Good morning.  I’m David Veech and this is Elevate Your Performance.

What is culture? offers 8 non-biology related definitions.

1. the quality in a person or society that arises from a concern for what is regarded as excellent in arts, letters, manners, scholarly pursuits, etc.
2. that which is excellent in the arts, manners, etc.
3. a particular form or stage of civilization, as that of a certain nation or period: Greek culture.
4. development or improvement of the mind by education or training.
5. the behaviors and beliefs characteristic of a particular group of people, as a social, ethnic, professional, or age group (usually used in combination): the youth culture; the drug culture.
6. the shared beliefs, behaviors, or social environment connected with a particular aspect of society: the rape culture on campus; the culture of poverty; a culture of celebrity worship.
7. the values, typical practices, and goals of a business or other organization, especially a large corporation: Their corporate culture frowns on avoiding risk.
8. Anthropology. the sum total of ways of living built up by a group of human beings and transmitted from one generation to another.

We see culture in the arts, rituals, and ceremonies of any community, society or nation.  Think about the way we in the US have weddings or funerals.  And then, within a variety of communities there are special features of the celebrations.  A wedding involving a military officer is likely to feature something like a saber arch for the married couple to pass through as they exit the chapel. Mine did. Then my best man swatted my bride on the backside with the broad side of his saber…an old and somewhat questionable ritual.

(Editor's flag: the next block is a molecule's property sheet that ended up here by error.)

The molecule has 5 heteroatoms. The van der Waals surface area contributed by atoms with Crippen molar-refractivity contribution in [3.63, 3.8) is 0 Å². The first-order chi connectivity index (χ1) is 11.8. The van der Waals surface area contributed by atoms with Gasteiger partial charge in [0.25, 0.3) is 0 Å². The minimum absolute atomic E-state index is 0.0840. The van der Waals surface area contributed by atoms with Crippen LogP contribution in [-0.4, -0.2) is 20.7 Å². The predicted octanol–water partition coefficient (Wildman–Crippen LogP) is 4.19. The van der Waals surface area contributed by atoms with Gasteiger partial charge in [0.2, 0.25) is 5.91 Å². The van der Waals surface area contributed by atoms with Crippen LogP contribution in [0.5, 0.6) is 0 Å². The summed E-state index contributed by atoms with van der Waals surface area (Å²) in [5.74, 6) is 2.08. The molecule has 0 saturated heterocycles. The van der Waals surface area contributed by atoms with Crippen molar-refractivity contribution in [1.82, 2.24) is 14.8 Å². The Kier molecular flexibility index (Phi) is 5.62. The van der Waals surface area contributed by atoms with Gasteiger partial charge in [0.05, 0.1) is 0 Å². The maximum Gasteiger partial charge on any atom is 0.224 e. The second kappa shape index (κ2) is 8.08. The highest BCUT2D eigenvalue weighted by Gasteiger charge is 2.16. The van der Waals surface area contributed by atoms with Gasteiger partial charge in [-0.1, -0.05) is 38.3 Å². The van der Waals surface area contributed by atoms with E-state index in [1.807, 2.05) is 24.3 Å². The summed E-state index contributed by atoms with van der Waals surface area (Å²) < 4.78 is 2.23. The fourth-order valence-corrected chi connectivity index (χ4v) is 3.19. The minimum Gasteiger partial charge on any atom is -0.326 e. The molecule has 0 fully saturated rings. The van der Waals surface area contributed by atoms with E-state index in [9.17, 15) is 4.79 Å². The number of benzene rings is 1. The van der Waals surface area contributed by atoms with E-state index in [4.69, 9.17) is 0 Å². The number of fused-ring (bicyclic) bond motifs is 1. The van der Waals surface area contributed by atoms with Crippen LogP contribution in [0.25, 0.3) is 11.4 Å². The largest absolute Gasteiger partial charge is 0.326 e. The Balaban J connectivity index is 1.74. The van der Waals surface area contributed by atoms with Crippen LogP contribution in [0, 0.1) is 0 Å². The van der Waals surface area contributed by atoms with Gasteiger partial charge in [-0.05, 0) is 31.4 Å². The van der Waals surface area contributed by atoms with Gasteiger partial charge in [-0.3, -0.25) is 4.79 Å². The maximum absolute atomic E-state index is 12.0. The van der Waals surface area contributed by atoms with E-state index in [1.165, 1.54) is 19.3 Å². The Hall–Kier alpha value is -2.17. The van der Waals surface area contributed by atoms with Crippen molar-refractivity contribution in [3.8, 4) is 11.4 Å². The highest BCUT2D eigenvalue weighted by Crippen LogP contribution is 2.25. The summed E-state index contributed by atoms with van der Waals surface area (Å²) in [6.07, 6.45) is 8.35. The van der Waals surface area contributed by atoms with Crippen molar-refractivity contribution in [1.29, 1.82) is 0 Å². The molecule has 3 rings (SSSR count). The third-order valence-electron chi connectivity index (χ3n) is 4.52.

We have graduation ceremonies, bar mitzvahs, prayer breakfasts, and any number of other reasons we get together.  We have have rituals for things like kids’ soccer games - oranges at halftime; ice cream after the game.

In an office, it’s no different.  The rituals and ceremonies are the meetings and gatherings we have for a variety of purposes.  They can be formal or informal, long or short.  

It might be a quarterly all-hands where we share the news of the company and recognize people for accomplishments and achievements.

It might be how we send off retirees.  Or it might just be our weekly pot luck.

The frequency and the duration of any of these along with the tension in the room, tells us the culture of any organization.  If, during the potluck or birthday ceremony, everyone is a little tense and anxious to get back to work, what would that tell you?

In Operational Excellence, we talk about creating a culture of continuous improvement or a culture of problem solving.  And we can talk about it a lot.  But if we don’t have that now, we won’t get it by talking about it.  We have to deliberately change the rituals and ceremonies around problem solving and continuous improvement.  There has to be a legitimate reason for people to change the way they behave.